Comox Valley Earns Reputation as Two-Wheeled Hub
Comox Valley earns reputation as two-wheeled hub
Move over Portland, Oregon; Copenhagen, Denmark; and hello, Comox Valley. Cycling capital of the universe? Well perhaps not yet, but the Comox Valley is quickly earning a reputation as a small but vibrant hub of two-wheeled, cycling fun. Sinuous singletrack trails wind through silent forests and down mountainsides, along meandering rivers and around sun-washed islands. Chairlifts whisk you to the top of technical drops and smooth fast flowing descents that will get the heart pumping and the camera shutter clicking with glacier and ocean views. Quiet country and seaside roads unfold as you embark on an exploration of farmland, vineyards, lush river valleys and secluded beaches.
In the Comox Valley cycling is religion, as integral to lifestyle as the rivers, beaches and delicious locally-grown, raised and harvested food that have become synonymous with this Vancouver Island community.
“We think the best way to experience the Comox Valley is from the seat of a bike. You smell, taste, hear and feel so much more,” says Kim Barry, co-owner of Island Joy Rides: Unique Cycling Tours (www.islandjoyrides.com).
Indeed there is much to satisfy the bike rider's senses. Island Joy Rides, founded in 2010 by Barry and business partner Laurel Cronk, offers day, weekend and five-day road riding adventures that showcase the best of the Comox Valley and surrounding islands. Take theTour de Spa; this one is all about spinning by day and relaxing by night at the Kingfisher Seaside Resort and Spa (http://www.kingfisherspa.com) and Old House Village Hotel and Spa (http://www.oldhousevillage.com). Or for the naturally curious, the Edge of the Island tour reveals the wild beauty and photogenic side of the Comox Valley under the guidance of a local photographer and naturalist. Taste buds are in control forWest Coast Foodie, a gastronomic cycling adventure to organic fruit farms and award-winning vineyards such as Blue Moon Winery (http://www.bluemoonwinery.ca)and Beaufort Vineyard and Estate Winery (www.beaufortwines.ca).
And, what better way to sample sumptuous calories than by burning a few in the process. The Comox Valley Farm Cycle Tour, an annual event held in August, allows cyclists to get up close to some of the characters who make their living from the soil and sell their products at the bustling Comox Valley Farmers' Market (comoxvalleyfarmersmarket.com) and restaurants like Titas (http://www.titas.ca) and Locals Restaurant (http://www.localscomoxvalley.com) where chef Ronald St Pierre showcases regional ingredients with characteristic creative flare.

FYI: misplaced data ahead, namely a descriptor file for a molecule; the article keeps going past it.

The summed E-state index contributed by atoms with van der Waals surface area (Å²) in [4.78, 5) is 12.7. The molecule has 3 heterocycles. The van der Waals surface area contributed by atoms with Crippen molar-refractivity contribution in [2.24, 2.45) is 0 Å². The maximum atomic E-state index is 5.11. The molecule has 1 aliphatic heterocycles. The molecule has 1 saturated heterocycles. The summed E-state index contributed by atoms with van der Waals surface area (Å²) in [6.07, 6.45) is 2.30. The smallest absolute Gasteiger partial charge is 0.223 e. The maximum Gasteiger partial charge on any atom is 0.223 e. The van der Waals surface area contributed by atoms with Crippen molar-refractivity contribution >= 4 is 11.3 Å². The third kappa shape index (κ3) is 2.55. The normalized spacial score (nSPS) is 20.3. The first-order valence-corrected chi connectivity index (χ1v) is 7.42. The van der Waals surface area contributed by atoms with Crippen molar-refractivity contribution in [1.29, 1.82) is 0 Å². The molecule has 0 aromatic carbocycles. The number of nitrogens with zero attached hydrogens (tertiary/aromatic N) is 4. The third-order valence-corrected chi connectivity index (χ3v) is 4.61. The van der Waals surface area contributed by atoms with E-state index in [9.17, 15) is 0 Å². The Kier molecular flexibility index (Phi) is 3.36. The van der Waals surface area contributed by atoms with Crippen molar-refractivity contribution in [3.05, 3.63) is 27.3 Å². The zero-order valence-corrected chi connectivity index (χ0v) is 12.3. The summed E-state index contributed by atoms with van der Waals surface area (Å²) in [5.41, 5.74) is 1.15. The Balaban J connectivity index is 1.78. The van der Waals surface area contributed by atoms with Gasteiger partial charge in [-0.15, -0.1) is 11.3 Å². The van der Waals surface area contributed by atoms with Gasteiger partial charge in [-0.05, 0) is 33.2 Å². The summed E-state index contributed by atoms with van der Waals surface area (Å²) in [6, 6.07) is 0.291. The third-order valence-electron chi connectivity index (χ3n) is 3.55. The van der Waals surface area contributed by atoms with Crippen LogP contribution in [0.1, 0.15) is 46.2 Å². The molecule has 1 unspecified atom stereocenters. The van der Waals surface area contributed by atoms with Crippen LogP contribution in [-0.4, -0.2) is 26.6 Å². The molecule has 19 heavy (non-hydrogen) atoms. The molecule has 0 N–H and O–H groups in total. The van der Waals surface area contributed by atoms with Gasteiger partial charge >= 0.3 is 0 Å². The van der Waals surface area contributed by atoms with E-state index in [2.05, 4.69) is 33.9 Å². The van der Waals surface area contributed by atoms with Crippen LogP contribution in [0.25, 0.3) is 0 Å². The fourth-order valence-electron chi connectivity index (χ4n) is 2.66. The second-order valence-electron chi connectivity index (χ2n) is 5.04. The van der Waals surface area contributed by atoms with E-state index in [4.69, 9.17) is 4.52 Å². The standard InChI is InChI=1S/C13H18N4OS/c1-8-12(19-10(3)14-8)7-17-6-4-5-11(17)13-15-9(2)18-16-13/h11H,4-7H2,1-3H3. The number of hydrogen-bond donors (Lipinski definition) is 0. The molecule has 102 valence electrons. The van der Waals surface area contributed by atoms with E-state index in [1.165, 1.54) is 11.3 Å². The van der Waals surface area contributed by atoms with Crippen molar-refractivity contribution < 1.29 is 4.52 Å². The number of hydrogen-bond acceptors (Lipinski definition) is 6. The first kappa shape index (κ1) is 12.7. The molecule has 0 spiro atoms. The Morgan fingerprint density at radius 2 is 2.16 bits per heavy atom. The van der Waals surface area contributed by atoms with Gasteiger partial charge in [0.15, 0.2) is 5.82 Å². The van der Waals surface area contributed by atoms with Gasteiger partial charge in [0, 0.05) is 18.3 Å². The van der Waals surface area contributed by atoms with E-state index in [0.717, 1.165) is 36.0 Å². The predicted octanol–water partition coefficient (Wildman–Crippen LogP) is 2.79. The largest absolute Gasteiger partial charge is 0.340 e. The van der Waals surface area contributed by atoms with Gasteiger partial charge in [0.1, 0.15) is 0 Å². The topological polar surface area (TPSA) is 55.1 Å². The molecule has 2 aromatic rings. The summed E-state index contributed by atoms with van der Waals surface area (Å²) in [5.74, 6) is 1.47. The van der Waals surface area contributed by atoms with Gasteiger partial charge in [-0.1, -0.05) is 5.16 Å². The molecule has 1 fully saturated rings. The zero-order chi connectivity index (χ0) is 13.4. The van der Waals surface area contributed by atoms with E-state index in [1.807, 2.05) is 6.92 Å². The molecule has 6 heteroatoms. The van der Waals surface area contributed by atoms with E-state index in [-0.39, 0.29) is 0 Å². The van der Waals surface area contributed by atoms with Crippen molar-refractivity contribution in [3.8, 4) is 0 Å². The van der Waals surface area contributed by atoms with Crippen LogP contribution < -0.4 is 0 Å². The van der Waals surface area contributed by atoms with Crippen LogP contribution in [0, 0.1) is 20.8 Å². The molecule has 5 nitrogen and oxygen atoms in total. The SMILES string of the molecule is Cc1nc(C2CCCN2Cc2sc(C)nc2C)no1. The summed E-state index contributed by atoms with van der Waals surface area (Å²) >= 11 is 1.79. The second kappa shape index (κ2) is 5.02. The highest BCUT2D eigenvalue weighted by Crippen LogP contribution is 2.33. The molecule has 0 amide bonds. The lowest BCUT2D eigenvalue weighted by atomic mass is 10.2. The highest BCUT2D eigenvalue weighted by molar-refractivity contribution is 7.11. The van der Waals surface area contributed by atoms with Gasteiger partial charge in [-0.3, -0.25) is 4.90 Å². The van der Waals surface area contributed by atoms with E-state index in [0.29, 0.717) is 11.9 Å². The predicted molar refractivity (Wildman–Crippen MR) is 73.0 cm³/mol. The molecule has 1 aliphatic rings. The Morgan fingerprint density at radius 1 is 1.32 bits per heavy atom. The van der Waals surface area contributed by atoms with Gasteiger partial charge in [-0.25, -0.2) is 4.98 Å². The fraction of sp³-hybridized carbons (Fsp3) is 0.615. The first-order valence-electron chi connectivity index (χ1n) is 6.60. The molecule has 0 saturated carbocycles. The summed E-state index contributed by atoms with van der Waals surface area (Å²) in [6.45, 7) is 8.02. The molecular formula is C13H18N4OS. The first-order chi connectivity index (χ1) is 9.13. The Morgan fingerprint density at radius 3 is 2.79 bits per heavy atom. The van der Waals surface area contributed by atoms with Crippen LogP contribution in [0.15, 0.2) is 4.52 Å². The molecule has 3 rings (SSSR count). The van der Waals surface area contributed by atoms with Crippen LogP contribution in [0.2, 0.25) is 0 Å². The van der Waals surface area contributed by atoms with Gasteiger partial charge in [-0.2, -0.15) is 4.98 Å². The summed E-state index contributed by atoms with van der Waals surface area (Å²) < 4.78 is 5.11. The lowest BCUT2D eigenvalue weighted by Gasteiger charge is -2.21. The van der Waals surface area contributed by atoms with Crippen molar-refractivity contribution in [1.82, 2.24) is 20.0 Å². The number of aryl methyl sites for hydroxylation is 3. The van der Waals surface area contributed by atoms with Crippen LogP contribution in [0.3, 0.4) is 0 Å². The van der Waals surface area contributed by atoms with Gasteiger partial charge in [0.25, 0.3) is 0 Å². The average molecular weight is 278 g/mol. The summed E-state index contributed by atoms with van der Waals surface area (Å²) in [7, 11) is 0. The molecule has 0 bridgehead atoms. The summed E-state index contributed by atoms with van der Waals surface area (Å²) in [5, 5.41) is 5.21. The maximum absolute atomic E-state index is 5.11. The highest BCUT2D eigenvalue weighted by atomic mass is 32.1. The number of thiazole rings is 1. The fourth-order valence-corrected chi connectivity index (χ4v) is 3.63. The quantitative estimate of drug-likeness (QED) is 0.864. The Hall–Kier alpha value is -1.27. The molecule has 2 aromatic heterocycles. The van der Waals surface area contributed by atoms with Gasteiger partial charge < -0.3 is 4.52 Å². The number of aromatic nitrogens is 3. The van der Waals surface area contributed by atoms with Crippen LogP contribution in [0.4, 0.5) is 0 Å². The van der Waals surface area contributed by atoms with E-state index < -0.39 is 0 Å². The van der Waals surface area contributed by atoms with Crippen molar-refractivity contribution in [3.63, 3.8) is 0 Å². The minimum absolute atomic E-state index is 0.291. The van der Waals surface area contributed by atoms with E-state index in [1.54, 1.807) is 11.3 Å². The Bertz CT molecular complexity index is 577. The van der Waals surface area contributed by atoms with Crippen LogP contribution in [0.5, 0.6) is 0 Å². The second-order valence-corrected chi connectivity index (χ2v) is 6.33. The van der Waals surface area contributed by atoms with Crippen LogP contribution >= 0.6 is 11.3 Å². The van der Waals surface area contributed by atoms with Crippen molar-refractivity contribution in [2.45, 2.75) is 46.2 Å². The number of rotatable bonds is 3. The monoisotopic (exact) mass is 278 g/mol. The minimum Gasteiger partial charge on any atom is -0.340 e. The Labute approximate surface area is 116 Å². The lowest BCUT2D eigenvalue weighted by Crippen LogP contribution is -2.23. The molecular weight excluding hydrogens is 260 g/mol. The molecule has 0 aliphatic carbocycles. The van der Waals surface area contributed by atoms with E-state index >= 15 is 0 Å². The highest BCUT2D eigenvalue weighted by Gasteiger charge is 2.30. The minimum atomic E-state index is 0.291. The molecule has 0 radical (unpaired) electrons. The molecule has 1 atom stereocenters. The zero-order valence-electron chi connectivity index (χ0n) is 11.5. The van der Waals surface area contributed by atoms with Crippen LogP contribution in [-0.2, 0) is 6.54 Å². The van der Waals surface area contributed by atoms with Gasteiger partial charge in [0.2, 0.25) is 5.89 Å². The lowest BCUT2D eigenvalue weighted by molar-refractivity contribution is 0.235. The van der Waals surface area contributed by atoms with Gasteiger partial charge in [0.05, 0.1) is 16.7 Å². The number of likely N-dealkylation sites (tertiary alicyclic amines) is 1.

“Based on its popularity we extended the farm tour to two days, and partnered with local hotels to offer visitors fantastic weekend accommodation packages,” says Willy van Kemenade, a local cycling activist and chair of the Comox Valley Farm Cycle Tour.
Three self-guided routes ranged from 18 Km and 58 Km in length, and offered sampling top shelf cheeses, wines, organic blueberries and heritage vegetables. With over 450 farms in the Comox Valley, the diverse offerings will make for an enticing 2013 event.
For fat tire aficionados, the Comox Valley is nirvana. The trails of Hornby Island's Mt. Geoffrey are fast and flowy. Bear's Bait and Bevan trails wind through BC Hydro lands adjacent to the refreshing Puntledge River, tracing paths from one dreamy swimming hole to another. In Cumberland, affectionately known as ‘Dodge’, a keen cycling community has been instrumental in the preservation of the 150-acre Cumberland Community Forest and the development of an ever expanding trail network that has the trailhead parking lot bustling on weekends. At the same time, mountain biking enthusiasts continue adding to the labyrinth of singletrack that drops from Forbidden Plateau above Comox Lake, linking together arbutus-covered basalt bluffs where views of Comox Valley farms, deep blue ocean waters and snowy Coast Mountains will drop the jaw. Martin Ready, the Cumberland-based owner of Island Mountain Rides (http://www.islandmountainrides.com), has made it his business to share this enviable supply of singletrack with a global audience of mountain bikers.